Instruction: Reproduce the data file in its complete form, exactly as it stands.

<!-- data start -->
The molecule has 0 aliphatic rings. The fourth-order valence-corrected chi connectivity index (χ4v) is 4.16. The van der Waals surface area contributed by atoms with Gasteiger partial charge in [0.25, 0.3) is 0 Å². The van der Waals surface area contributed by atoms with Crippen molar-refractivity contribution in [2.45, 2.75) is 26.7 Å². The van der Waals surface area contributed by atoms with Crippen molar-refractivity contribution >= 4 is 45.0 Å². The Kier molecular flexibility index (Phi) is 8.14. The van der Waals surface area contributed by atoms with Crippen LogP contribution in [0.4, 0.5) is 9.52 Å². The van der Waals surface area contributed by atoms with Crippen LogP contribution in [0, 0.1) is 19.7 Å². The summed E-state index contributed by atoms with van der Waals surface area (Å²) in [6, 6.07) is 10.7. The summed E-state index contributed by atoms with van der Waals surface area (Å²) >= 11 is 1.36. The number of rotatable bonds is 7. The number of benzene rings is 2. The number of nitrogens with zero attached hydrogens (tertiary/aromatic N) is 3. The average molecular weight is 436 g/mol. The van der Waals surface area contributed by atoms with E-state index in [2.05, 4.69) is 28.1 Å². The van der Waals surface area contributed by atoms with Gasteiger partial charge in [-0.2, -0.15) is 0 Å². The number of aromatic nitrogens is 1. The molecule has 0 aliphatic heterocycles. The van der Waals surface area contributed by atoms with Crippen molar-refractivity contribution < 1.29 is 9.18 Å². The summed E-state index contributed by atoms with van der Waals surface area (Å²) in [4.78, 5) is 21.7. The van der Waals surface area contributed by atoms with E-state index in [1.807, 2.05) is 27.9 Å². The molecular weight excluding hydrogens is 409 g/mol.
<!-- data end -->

The molecule has 0 aliphatic rings. The fourth-order valence-corrected chi connectivity index (χ4v) is 4.16. The van der Waals surface area contributed by atoms with Gasteiger partial charge in [0.25, 0.3) is 0 Å². The van der Waals surface area contributed by atoms with Crippen molar-refractivity contribution in [2.45, 2.75) is 26.7 Å². The van der Waals surface area contributed by atoms with Crippen molar-refractivity contribution >= 4 is 45.0 Å². The Kier molecular flexibility index (Phi) is 8.14. The van der Waals surface area contributed by atoms with Crippen LogP contribution in [0.4, 0.5) is 9.52 Å². The van der Waals surface area contributed by atoms with Crippen LogP contribution in [0, 0.1) is 19.7 Å². The summed E-state index contributed by atoms with van der Waals surface area (Å²) in [6, 6.07) is 10.7. The summed E-state index contributed by atoms with van der Waals surface area (Å²) >= 11 is 1.36. The number of rotatable bonds is 7. The number of benzene rings is 2. The number of nitrogens with zero attached hydrogens (tertiary/aromatic N) is 3. The average molecular weight is 436 g/mol. The van der Waals surface area contributed by atoms with E-state index in [2.05, 4.69) is 28.1 Å². The van der Waals surface area contributed by atoms with Gasteiger partial charge in [-0.2, -0.15) is 0 Å². The number of aromatic nitrogens is 1. The molecule has 0 aliphatic heterocycles. The van der Waals surface area contributed by atoms with Crippen molar-refractivity contribution < 1.29 is 9.18 Å². The summed E-state index contributed by atoms with van der Waals surface area (Å²) in [4.78, 5) is 21.7. The van der Waals surface area contributed by atoms with E-state index in [1.807, 2.05) is 27.9 Å². The molecular weight excluding hydrogens is 409 g/mol.